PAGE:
Pat Munro – Disaster Preparedness
Just three months before Vancouver was set to take the world stage as host city of the 2010 Olympic and Paralympic Winter Games, St. Paul’s Hospital became the epicentre of a mass casualty emergency scene. There were dozens of injured victims, hazardous materials decontamination outside the Emergency Department, and multiple agencies involved.
But none of it was real. The mock simulation exercise was in preparation for St. Paul’s role as the official spectator hospital during the Games.
Pat Munro, currently patient care manager for the ED, was an educator in the department at that time. She recalls spending most of her time in the months leading up to the Games working on emergency planning, “The biggest concern was if there was a biological or terrorist threat to any of the venues. We did a lot of training around hazmat suits with BC Emergency Health Services.”
In the end, nothing catastrophic happened during the Games and emergency operations were routine. But all that training did get put into practice a year later during the Stanley Cup riots.
Munro’s most vivid memory of the Olympics comes from the final day of competition. The gold medal hockey game was on the ED waiting room televisions and she remembers there were patients, family members and staff, all crammed in there to watch.
“It was a really good atmosphere in there, people were happy and in a good mood,” she says laughing. “It was the best time that the waiting room has ever had!”
For years afterwards, Munro would say hello to staff who were there that night – people she normally would have never met – in the halls. “It was like everything stood still that night.”
Dr. Krystaleah Lindsay – Opening Ceremony Performer
Dr. Krstyaleah Lindsay had been a physician in St. Paul’s Emergency for more than a decade prior to the Olypmics, but she doesn’t remember much about the disaster training. That’s likely because she was too busy rehearsing for the Opening Ceremony.
“My role was to wear roller blades which simulated ice skates and skate around the ‘mountain’. We had lights flashing on and off while others were skiing down the mountain,” she says. But she adds the floor was actually white carpet, which made it especially challenging to keep up the pace.
Before coming to St. Paul’s, Lindsay used to compete on an inline skate team in Chicago. After getting selected as an Olympic performer in the summer of 2009, her flexible hospital schedule allowed her to attend the numerous practices.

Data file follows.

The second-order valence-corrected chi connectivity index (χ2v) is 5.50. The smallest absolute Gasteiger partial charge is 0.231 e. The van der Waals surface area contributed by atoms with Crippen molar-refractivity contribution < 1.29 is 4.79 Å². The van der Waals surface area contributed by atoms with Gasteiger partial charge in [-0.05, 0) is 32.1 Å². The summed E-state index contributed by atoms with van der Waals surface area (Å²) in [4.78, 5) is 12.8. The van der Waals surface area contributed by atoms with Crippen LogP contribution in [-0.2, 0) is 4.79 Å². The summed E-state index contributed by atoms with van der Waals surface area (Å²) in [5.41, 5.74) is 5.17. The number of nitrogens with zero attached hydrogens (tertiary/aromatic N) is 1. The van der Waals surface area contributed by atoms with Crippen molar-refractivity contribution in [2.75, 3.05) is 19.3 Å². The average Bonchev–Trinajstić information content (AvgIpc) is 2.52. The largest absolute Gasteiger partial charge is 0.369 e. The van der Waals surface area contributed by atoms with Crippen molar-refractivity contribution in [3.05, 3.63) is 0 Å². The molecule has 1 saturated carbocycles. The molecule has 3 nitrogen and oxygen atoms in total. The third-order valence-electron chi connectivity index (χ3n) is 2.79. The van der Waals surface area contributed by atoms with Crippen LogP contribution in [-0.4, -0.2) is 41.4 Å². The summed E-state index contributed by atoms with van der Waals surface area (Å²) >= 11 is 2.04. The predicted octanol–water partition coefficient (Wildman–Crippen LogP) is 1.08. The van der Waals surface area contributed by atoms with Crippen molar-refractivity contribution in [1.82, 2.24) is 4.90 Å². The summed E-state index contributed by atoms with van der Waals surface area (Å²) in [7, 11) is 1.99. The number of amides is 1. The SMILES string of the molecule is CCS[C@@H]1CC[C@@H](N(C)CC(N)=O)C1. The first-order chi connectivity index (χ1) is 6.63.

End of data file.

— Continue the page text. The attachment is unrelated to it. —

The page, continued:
“It was a big commitment – I practiced every other day and then daily the two weeks before the Opening Ceremony,” Lindsay remembers. “The whole thing was super fun and I made some great friends.”
Dr. Clifford Chan-Yan – Olympic Torchbearer
“The magical atmosphere was beyond what I could have imagined, and I could have run forever,” reminisces Dr. Clifford Chan-Yan. Now retired from direct patient care, the nephrologist and internist was practicing at St. Paul’s Hospital a decade ago when he was one of two Providence people selected to be torchbearers.
(Providence was a designated “Friend of the Games” for allowing VANOC to use the Station Street site for operational purposes. One of the benefits included two torchbearer positions.)
Born and raised in South Africa, Chan-Yan says he was enthusiastically and warmly welcomed when he immigrated to Vancouver and St. Paul’s years ago. He became a Canadian citizen as soon as he could, “This warm welcome is similarly experienced by countless others who make Canada their home. The privilege of being a torchbearer reinforced my citizen pride.”
Chan-Yan won his torchbearer position through an essay contest at Providence. In his winning entry, he wrote about the organization’s mission to respect the diversity, and dignity and interdependence of all persons, and how the Olympics nurtures similar values.
On February 10, 2010, Chan-Yan’s family and friends gathered in North Vancouver to watch him run his 300 metres. He still remembers the starting moment of his run so clearly, “The joy and excitement of the adults and children lining the streets, cheering the oncoming torchbearer who touched my torch to light it with her flame before I took off for the next leg of the relay.”
His two adult daughters proudly share their dad’s story whenever friends ask about the torch discretely displayed above the foyer of his home. “To retain authenticity, I haven’t wiped the soot from the torch,” smiles Chan-Yan. “My uniform and other Olympic mementos are stored in a closet, but I show them off every Canada Day!”